You don’t even actually need to use the carbon from the ocean. It may be convenient for the navy but the rest of us can convert fresh water into far more fizzy carbonated water at a few cents per liter even using homemade equipment. Oceanic carbon was never an issue anyway.

    I’m a nuk fan as well but some applications require liquid fuel. Airplanes for example. I would like to use nuk power to make that fuel using atmospheric carbon. This process does that. Oceanic carbon is a red herring.

  14. BubbleHead says:

    Aircraft carriers are also capable of providing fuel to their conventionally powered escort ships. Although your points are well taken, failure to consider this basic fact and its impact on an aircraft carrier’s operational schedule invalidates much of your argument regarding media coverage.

    Although it may not change the fuel requirements for the escort ships, it can change the way fuel is delivered to them at sea. Currently, conventionally powered refueling ships relay back and forth to ports along the way as a carrier battle group advances toward its destination. This fuel is transferred to the escort ships through underway refueling operations. When logistics requires it, the carrier itself can serve as an underway refueling station. Merchant ships providing fuel to warships at sea are much slower than the warships they support. As a result, they limit the speed of advance of the battle group. Either the battle group has to limit its speed of advance so as to not leave the merchant ships behind, or warships have to be left behind to escort them to the next rendezvous point for refueling operations. In a case where the battle group has to make all available speed to react to world events, this is a limiting factor. Having a mobile nuclear reactor generating the power necessary to produce conventional fuel allows the carrier to not only fuel its aircraft, but also to fuel its escorts. Slowing down occasionally to conduct refueling operations is not the same as slowing down to allow the merchant ships to keep up, and impacts operational readiness.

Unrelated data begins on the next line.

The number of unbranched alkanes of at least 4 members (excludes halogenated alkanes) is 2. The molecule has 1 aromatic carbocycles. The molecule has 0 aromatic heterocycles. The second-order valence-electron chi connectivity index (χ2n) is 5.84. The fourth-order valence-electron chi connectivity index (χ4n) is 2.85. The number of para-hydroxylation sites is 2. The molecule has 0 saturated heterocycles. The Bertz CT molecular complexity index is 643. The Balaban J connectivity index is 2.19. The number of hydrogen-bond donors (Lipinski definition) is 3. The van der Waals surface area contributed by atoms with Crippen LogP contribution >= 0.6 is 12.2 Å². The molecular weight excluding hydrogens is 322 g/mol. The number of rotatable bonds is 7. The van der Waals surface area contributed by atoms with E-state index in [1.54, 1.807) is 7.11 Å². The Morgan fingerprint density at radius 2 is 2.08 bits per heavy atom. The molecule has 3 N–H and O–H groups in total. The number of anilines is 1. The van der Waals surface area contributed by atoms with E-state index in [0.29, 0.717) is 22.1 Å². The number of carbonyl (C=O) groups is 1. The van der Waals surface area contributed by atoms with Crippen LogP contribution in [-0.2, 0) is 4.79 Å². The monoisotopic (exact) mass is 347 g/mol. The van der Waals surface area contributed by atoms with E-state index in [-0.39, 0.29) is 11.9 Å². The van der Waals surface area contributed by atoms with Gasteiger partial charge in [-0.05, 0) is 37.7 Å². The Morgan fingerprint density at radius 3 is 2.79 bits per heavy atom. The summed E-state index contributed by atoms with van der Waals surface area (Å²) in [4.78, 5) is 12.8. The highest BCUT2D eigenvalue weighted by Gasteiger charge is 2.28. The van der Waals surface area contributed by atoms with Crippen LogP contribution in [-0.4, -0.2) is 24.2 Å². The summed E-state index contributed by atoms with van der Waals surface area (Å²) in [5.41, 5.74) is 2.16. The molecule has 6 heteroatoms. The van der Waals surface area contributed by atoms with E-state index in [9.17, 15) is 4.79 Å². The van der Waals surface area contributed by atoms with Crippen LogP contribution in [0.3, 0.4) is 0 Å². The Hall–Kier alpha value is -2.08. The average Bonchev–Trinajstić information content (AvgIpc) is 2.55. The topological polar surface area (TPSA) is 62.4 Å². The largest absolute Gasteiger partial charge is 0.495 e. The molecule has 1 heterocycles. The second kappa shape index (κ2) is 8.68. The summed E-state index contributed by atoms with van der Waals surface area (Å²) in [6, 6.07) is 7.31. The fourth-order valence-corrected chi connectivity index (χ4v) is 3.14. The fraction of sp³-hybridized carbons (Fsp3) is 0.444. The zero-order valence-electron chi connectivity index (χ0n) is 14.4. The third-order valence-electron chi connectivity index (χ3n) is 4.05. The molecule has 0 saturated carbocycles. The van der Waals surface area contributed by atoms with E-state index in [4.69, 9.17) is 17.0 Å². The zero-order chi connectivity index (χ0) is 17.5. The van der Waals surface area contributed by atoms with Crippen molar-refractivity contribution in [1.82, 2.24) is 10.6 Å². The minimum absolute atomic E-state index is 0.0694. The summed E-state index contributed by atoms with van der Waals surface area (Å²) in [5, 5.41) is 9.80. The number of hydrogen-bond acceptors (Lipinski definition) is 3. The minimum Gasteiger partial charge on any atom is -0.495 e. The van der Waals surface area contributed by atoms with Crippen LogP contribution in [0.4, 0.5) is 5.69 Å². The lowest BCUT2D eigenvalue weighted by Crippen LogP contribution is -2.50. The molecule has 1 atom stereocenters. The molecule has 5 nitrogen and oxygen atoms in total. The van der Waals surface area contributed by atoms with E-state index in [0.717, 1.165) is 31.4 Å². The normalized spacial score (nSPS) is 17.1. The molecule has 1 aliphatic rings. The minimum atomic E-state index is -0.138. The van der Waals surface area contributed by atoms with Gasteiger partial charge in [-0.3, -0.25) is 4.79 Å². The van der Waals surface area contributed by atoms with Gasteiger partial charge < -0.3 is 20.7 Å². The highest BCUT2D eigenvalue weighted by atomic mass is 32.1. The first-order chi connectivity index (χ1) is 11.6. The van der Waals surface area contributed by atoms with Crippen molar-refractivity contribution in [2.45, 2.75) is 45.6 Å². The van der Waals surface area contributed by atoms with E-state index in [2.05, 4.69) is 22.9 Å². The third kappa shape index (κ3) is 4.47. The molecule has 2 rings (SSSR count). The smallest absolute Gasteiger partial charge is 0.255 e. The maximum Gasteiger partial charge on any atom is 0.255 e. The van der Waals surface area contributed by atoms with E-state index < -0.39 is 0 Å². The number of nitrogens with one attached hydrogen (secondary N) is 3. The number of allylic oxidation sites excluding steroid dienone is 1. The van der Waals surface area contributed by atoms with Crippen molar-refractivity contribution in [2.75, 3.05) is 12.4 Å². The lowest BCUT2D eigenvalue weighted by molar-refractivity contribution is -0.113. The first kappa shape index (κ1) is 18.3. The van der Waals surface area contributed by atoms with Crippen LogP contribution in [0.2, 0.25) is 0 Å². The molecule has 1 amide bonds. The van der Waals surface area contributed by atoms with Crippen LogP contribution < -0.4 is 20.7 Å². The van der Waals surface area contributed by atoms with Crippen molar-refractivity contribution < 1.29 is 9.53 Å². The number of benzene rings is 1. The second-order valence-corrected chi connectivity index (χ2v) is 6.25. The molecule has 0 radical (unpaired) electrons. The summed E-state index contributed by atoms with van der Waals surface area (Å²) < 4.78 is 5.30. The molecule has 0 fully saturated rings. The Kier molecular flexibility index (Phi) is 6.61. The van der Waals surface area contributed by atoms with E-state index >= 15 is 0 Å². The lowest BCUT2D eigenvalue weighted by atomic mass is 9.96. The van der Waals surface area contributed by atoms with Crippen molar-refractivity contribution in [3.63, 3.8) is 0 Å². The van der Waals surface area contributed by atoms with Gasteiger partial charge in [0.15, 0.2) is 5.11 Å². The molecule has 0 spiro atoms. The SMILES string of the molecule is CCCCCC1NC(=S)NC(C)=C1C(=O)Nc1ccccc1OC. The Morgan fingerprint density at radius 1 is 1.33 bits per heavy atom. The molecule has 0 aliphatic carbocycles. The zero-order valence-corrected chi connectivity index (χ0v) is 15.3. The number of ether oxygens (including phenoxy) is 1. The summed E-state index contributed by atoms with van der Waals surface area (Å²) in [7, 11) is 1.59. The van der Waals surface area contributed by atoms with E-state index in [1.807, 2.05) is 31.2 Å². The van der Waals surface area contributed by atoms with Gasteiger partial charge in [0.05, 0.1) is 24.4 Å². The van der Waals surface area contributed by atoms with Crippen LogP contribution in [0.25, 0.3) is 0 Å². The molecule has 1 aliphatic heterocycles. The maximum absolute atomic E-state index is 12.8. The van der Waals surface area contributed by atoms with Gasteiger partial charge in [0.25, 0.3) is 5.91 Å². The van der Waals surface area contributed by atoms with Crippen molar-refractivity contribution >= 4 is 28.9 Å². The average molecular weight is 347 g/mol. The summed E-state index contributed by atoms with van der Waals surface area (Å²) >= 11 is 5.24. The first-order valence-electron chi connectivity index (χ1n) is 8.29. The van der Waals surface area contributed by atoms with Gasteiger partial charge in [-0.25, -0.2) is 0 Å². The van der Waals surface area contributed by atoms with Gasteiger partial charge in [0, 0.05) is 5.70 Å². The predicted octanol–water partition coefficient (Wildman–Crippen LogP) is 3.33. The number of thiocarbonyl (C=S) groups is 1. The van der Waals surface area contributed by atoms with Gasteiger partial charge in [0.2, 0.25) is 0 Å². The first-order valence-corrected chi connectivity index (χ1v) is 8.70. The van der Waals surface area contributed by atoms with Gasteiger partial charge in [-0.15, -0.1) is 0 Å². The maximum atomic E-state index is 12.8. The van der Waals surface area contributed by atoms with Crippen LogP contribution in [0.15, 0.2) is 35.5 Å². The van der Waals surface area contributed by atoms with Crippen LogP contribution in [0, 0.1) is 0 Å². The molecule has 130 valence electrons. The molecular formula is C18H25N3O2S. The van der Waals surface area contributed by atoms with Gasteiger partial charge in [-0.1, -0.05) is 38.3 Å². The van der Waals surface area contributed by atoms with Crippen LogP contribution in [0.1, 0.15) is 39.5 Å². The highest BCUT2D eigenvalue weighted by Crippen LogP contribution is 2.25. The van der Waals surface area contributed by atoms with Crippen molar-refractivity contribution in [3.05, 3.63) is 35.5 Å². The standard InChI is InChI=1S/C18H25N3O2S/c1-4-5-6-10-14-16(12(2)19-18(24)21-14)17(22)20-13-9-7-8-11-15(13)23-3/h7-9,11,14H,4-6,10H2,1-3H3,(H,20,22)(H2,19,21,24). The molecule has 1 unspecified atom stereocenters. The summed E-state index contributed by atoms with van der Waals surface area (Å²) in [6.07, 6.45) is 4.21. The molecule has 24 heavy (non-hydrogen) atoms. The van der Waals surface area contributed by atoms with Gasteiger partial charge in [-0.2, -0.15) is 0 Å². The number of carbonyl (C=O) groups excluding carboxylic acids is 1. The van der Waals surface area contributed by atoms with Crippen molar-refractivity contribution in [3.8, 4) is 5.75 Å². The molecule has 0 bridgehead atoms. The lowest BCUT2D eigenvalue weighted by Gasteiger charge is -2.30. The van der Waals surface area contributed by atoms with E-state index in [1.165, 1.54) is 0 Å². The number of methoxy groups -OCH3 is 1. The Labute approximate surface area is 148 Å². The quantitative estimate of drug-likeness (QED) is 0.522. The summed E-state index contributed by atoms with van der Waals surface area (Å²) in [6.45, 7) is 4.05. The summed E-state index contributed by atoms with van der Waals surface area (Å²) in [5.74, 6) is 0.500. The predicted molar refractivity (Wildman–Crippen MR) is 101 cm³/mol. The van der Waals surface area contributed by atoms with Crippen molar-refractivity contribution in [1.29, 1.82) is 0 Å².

Many of today’s navy warships use Gas Turbine engines, which are basically jet engines. These types of warships could benefit from this type of fuel. For reasons previously stated, fueling these ships at sea from a mobile fuel generating source enhances operational capability.

  15. BBBlue says:

    Way to pour cold seawater on another sci-fi fantasy fuel, Paul. But still, the fact that it is a storage medium for energy rather than a source doesn’t preclude its use as fuel. As you said, we need portable sources of energy. However unlikely, its fun and interesting to consider possibilities and their consequences.